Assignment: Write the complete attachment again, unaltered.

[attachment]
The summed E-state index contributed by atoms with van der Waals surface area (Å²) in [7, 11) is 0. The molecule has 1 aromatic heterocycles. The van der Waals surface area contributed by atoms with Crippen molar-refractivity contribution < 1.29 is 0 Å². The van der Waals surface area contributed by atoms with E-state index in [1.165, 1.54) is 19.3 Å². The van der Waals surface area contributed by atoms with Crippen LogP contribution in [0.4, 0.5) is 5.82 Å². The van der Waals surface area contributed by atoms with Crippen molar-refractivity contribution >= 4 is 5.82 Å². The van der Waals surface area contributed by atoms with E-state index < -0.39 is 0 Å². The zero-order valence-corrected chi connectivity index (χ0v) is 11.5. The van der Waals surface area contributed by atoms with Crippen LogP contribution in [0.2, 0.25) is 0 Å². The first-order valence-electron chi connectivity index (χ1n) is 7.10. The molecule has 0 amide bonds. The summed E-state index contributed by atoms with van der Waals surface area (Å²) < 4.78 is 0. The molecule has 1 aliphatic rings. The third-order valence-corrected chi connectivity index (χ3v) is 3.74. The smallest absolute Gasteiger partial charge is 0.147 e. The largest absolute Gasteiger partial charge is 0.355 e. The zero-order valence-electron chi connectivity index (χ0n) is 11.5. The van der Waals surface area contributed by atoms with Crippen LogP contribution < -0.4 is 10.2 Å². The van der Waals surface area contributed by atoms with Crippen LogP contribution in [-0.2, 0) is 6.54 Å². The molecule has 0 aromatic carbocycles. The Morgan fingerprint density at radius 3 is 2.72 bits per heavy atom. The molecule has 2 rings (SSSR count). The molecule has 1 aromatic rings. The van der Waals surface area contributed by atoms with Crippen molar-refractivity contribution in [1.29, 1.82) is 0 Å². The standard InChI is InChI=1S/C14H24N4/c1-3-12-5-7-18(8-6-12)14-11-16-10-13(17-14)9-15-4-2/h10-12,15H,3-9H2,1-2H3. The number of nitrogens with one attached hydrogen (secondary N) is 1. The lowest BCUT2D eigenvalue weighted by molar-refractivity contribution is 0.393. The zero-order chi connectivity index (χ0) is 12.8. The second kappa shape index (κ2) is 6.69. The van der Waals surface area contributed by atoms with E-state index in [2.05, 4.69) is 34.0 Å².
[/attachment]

The summed E-state index contributed by atoms with van der Waals surface area (Å²) in [7, 11) is 0. The molecule has 1 aromatic heterocycles. The van der Waals surface area contributed by atoms with Crippen molar-refractivity contribution < 1.29 is 0 Å². The van der Waals surface area contributed by atoms with E-state index in [1.165, 1.54) is 19.3 Å². The van der Waals surface area contributed by atoms with Crippen LogP contribution in [0.4, 0.5) is 5.82 Å². The van der Waals surface area contributed by atoms with Crippen molar-refractivity contribution >= 4 is 5.82 Å². The van der Waals surface area contributed by atoms with E-state index < -0.39 is 0 Å². The zero-order valence-corrected chi connectivity index (χ0v) is 11.5. The van der Waals surface area contributed by atoms with Crippen LogP contribution in [0.2, 0.25) is 0 Å². The first-order valence-electron chi connectivity index (χ1n) is 7.10. The molecule has 0 amide bonds. The summed E-state index contributed by atoms with van der Waals surface area (Å²) < 4.78 is 0. The molecule has 1 aliphatic rings. The third-order valence-corrected chi connectivity index (χ3v) is 3.74. The smallest absolute Gasteiger partial charge is 0.147 e. The largest absolute Gasteiger partial charge is 0.355 e. The zero-order valence-electron chi connectivity index (χ0n) is 11.5. The van der Waals surface area contributed by atoms with Crippen LogP contribution < -0.4 is 10.2 Å². The van der Waals surface area contributed by atoms with Crippen LogP contribution in [-0.2, 0) is 6.54 Å². The molecule has 0 aromatic carbocycles. The Morgan fingerprint density at radius 3 is 2.72 bits per heavy atom. The molecule has 2 rings (SSSR count). The molecule has 1 aromatic rings. The van der Waals surface area contributed by atoms with Crippen molar-refractivity contribution in [1.29, 1.82) is 0 Å². The standard InChI is InChI=1S/C14H24N4/c1-3-12-5-7-18(8-6-12)14-11-16-10-13(17-14)9-15-4-2/h10-12,15H,3-9H2,1-2H3. The number of nitrogens with one attached hydrogen (secondary N) is 1. The lowest BCUT2D eigenvalue weighted by molar-refractivity contribution is 0.393. The zero-order chi connectivity index (χ0) is 12.8. The second kappa shape index (κ2) is 6.69. The van der Waals surface area contributed by atoms with E-state index in [2.05, 4.69) is 34.0 Å².